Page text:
For example, if you owe $100, you have a 10 percent interest rate, and you don’t make a payment during the first 30 days, then the $10 in interest becomes part of your principal balance. For the following month, you will be charged 10 percent interest on $110 instead of $100, so the following month, you will owe $11 in interest, and so on. These are small numbers to explain the concept, but you can see how not paying off your interest would significantly impact student loan totals of $10,000 or $100,000. Check your loan terms to know if and when interest capitalization happens for you. Thus, regardless of whether you decide to pay much more than your monthly minimum payments, you will benefit by paying at least the full amount of interest plus principal every month on your student loans.
Consider Savings Goals and IRA/401(k) Returns
Another critical factor to consider is hitting your savings goal before making extra payments on your student loans. A savings goal commonly recommended is to have at least six months’ worth of living expenses saved up, but whatever savings goals you make are up to you. If you’re following this advice and tracking what you spend, realize that you’re looking backward at the money you have already saved and not future savings. In other words, don’t make extra payments on student loans with money you don’t have. You can make this extra payment at a different time than regularly scheduled payments. Every month is going to be different. Sometimes you have to pay your insurance premium, a car repair, a copayment for a doctor’s visit, or some other expense that only occurs a few times a year. Being overzealous in making extra student loan payments can be good, but remember to consider necessary and unexpected expenses.
IRA and 401(k)
There are other ways to spend that extra student loan payment that will benefit you in the long run, such as continuing to put funds away into a savings account or certificate of deposit, or a retirement account such as an IRA, Roth IRA, or 401(k). This comes down to a balancing act, but it should be a lot easier if you are tracking everything.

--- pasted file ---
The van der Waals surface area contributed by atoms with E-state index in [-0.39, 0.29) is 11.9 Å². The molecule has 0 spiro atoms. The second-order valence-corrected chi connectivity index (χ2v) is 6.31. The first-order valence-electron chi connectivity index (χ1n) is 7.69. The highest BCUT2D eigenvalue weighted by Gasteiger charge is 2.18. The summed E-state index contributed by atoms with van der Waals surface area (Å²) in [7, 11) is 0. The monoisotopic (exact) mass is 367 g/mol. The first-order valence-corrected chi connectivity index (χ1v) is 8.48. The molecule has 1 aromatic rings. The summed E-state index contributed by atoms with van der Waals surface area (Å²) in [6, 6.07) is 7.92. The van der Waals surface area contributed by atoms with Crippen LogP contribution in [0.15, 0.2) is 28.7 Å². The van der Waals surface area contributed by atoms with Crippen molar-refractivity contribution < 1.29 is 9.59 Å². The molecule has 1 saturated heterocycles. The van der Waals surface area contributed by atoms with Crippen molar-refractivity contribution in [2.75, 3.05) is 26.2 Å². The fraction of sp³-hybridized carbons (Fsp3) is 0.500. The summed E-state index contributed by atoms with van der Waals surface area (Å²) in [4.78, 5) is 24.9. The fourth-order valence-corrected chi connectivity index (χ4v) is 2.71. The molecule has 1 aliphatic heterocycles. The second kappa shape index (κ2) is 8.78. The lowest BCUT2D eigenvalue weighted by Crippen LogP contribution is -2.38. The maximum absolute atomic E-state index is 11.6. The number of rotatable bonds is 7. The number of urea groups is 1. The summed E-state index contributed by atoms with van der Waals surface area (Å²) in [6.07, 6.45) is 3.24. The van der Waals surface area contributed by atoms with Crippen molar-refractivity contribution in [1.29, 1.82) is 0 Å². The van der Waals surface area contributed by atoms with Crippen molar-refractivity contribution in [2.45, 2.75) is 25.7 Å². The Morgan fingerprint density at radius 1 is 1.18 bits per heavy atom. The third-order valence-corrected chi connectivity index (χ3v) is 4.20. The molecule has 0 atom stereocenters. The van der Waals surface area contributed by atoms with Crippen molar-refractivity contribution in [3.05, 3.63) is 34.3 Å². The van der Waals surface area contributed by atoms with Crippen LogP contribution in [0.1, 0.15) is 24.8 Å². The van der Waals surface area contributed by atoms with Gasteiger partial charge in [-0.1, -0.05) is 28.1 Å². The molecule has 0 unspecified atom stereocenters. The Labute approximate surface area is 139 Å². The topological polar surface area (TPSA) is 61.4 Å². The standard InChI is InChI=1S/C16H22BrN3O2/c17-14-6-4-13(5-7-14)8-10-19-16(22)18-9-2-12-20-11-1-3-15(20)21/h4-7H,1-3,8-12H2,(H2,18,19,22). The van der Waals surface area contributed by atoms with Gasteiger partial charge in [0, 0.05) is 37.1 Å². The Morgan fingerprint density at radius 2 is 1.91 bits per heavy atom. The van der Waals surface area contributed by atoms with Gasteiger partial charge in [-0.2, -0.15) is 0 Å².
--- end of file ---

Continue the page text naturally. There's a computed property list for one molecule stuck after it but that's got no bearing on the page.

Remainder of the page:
If your firm or company offers a 401(k) match up to a point, then do your best to hit the contribution up to that match as soon as possible. It’s basically free extra money. While it’s easy to set it and forget it in your 401(k), many plans let you pick how your money is invested. If you get financial advice on allocating your 401(k) or other retirement investments, you can see returns of greater than 10 percent, which is probably a higher interest rate than your student loans. Since retirement funds are often pre-tax (excluding a Roth IRA), it’s worth even more.
Watch your retirement fund’s annual rate of return for a year or two, and if it is consistently higher than your student loan interest, then consider putting more money toward your retirement than your extra student loan payments.
Consider Other Major Life Goals
Consider your opportunity cost of using that money elsewhere. For example, if you want to purchase a home, you need to set aside funds for a down payment. Ideally, this should be separate from your emergency fund, although keeping them in the same savings accounts could increase your savings interest yield. Depending on your timeline, it simply won’t be possible to put money into savings, retirement, and aggressively pay down student loans when saving up for a financial goal like buying a house. Purchasing a home will be easier if your debt to income ratio is lower, so keep paying down those student loans if you want to become a homeowner, even if that means doing so less aggressively.
So, take some time and reexamine your spending habits. Ask yourself if that money is better spent on your student loans or other debts or saving for your future and retirement. There is no need to live a completely austere life, but engaging in this exercise and weighing these factors will help you get more control over your finances and your financial well-being.
The 2021 ABA YLD Law School Student Loan Debt Survey Report examines the issues at the heart of the student loan crisis and offers recommendations. Read the report.